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Managing cultural expectations

Author(s): Peter Trowles

Journal: University Museums and Collections Journal
ISSN 2071-7229

Volume: 1;
Start page: 67;
Date: 2008;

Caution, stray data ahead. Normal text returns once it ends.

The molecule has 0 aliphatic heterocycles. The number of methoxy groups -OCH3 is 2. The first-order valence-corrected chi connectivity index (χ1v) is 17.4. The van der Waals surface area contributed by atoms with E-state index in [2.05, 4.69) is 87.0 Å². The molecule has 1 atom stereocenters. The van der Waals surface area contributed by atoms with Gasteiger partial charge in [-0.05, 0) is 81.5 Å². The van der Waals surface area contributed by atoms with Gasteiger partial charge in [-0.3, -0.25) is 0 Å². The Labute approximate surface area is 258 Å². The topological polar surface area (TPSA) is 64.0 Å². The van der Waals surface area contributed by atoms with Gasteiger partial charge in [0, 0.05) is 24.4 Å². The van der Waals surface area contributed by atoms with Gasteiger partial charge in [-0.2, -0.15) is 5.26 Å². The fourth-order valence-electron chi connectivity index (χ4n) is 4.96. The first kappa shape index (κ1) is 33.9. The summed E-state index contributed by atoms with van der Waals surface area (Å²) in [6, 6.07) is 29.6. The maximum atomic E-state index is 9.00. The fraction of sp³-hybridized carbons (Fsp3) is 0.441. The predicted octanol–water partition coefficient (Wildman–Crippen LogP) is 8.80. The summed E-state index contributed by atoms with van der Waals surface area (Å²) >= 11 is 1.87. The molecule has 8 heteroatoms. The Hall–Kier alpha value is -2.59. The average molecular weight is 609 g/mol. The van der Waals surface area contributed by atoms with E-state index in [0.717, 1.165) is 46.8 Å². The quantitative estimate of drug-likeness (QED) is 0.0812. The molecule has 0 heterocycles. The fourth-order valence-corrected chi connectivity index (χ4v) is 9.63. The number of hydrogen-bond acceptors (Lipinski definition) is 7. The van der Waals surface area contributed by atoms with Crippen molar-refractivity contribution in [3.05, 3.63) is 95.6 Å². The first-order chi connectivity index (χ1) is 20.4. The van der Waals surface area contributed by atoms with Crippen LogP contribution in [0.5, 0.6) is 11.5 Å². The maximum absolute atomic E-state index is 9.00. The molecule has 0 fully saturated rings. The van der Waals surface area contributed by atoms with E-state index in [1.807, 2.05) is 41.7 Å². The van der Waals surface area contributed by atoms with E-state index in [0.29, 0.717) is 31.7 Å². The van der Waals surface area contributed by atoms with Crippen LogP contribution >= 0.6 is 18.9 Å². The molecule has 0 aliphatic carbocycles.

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Professor Christopher Frayling, Rector of the Royal College of Art has remarked that the Charles Rennie Mackintosh-designed Glasgow School of Art is “the only art school in the world where the building is worthy of the subject” whilst Sir Terence Conran, the designer and retailer, has stated that the School is “an architecturally inspirational place that has played a unique part in the history of design”. Fine words, but as the School enters the 21st century it faces a complex challenge. It certainly aims to maintain the world famous Mackintosh building as a teaching facility, now at the heart of a very busy campus. Nevertheless, it also recognizes the importance of the building as an architectural monument and wishes to preserve the fabric of this unique structure. It also accepts and understands the wider cultural significance of Mackintosh and role of the arts in Glasgow. With this in mind, summer 2007 saw the start of an ambitious £ 8.7 m conservation and access project that will: Conserve and protect the building's fabric, and restore many of its original features and spaces. Improve the care, exhibition and access to the School's internationally important archives and collections including the provision of new stores and a public study centre. Manage and enhance visitor access to a continually working art school but allow for a predicted growth in numbers to approximately 33,000 visitors per year. Expectations are high but The Glasgow School of Art is confident that its cultural past will continue to play a crucial part in shaping its educational future.
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